Paul Montford, John Wesley statue,1935, Melbourne

There has so many lows, more pleas for help on windy winter nights, so few highs recently (some great sculpture exhibitions at RMIT, Callum Morton at Anna Schwartz and Inge King at the NGV) and far too much waiting. It is hard to be patient and anxious at the same time. Waiting can be horribly distressing and at time I felt I was being drip fed hope. The street artist, Mal Function who makes those little gremlin heads finally read and replied to my email six months later but not too late as it happens.

I didn’t feel like writing my blog during this time; too uncertain of what the future would bring, too something. It is an odd feeling because the fate of the book was no longer in my hands. It was a good experience editing with Chloe Brien the book. Everyone is doing a wonderful job holding it together around me, the publisher, David Tenenbaum has been patient, my wife, Catherine and especially my old friend, Paul Candy who had been most helpful when exactly when I needed it. Lots of thanks; I must rewrite the acknowledgements for the book.

The book will now have photographs kindly supplied by the City of Melbourne, ConnectEast, State Library of Victoria and several photographers. More thanks.

Amongst the photographers I actual meet Matto Lucas. I had seen some of his work years ago but I had only met him virtually a few weeks earlier; his Facebook post are are often a work of art. I’d also seen his photography in his blog the Melbourne Art Review.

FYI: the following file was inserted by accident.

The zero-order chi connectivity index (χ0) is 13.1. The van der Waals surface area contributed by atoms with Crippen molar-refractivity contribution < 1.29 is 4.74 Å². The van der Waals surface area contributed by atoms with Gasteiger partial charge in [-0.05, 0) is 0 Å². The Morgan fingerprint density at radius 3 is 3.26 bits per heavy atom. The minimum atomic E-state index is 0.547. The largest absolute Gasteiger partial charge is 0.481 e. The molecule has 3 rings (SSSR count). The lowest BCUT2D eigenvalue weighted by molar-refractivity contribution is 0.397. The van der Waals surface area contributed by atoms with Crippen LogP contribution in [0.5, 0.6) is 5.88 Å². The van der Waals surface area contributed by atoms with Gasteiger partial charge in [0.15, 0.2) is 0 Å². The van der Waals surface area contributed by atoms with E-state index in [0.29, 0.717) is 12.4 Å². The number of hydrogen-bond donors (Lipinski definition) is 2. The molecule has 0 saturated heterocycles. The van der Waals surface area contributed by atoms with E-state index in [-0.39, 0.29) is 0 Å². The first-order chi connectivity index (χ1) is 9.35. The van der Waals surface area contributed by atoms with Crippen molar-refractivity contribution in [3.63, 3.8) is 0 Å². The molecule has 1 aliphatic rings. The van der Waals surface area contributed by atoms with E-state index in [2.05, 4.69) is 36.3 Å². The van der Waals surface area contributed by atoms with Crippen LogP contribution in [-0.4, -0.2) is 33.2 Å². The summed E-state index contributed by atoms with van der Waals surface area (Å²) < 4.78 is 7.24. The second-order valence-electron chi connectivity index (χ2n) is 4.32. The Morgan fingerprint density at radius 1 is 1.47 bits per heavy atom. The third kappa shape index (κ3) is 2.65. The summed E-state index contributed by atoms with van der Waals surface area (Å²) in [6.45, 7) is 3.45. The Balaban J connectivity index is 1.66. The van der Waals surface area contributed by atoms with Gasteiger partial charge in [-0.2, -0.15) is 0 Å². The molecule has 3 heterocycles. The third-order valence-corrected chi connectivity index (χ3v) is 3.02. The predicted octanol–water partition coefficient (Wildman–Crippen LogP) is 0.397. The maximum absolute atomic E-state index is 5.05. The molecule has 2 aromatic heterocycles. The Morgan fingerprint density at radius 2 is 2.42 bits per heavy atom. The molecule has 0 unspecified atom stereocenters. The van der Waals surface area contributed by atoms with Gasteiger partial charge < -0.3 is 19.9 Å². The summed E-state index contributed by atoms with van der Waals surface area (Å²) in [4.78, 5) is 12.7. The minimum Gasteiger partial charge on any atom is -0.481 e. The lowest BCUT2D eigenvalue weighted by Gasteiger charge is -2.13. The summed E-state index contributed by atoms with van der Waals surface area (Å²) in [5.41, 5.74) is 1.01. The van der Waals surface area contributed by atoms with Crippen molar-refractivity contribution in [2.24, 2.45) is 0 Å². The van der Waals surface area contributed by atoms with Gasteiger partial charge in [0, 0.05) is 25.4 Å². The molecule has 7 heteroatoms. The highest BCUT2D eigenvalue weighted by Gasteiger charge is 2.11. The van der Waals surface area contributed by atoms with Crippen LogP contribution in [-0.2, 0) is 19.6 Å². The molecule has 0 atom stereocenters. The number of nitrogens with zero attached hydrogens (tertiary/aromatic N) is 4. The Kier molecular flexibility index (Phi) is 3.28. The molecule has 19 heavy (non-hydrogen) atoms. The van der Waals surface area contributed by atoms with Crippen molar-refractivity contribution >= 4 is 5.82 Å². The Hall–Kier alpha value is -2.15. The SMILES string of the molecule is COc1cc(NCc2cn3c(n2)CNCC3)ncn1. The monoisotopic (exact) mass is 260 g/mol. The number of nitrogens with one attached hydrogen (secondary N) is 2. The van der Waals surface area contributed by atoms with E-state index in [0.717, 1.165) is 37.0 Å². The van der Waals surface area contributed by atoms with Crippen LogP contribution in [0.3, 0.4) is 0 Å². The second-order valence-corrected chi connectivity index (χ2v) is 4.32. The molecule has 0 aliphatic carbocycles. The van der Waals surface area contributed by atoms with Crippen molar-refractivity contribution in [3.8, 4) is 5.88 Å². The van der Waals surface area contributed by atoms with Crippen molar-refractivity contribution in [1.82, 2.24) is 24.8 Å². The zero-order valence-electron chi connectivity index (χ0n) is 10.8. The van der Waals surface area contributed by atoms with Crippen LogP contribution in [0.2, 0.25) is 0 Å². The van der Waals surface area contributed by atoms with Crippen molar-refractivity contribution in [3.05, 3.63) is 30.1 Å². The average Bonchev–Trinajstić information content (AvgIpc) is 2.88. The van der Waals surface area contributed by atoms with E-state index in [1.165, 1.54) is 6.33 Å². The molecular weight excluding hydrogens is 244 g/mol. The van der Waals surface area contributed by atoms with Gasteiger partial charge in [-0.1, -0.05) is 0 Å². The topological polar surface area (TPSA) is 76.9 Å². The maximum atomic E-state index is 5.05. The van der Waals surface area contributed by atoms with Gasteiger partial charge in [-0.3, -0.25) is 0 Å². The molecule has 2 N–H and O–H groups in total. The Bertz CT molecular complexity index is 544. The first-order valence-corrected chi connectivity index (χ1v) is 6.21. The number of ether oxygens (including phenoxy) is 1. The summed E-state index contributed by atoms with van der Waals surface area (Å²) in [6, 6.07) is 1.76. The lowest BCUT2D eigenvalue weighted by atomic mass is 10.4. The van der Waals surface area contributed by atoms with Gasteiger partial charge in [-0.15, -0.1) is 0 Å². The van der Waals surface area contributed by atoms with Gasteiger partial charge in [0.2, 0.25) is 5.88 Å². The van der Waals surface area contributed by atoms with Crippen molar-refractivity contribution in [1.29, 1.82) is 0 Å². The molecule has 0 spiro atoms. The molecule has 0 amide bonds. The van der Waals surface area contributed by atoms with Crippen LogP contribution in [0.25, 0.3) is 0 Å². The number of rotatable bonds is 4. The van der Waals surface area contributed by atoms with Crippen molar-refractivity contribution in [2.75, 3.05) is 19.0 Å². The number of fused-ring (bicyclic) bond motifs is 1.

None of the photographs in this post will appear in the book.

Charles Robb, Landmark, 2005

Charles Robb, Landmark, 2005

Bruce Armstrong, Eagle, 2002, Docklands

Bruce Armstrong, Eagle, 2002, Docklands


Paul Montford in Melbourne

Book review of Catherine Moriarty, Making Melbourne’s Monuments – The Sculptures of Paul Montford (Australian Scholarly, 2013, North Melbourne)

With his middle name, Paul Raphael Montford was destined to being an artist. He first trained at Lambeth School of Arts and then at London’s Royal Academy of Arts where he was awarded 5 prizes and a travelling scholarship. He had a distinguished career with many commissions in England and Scotland for architectural sculpture. He moved to Melbourne in 1923 and his sculptures adorn the Shrine of Remembrance. Montford came to my attention because he has more public sculptures in Melbourne than any other artist until the 1990s.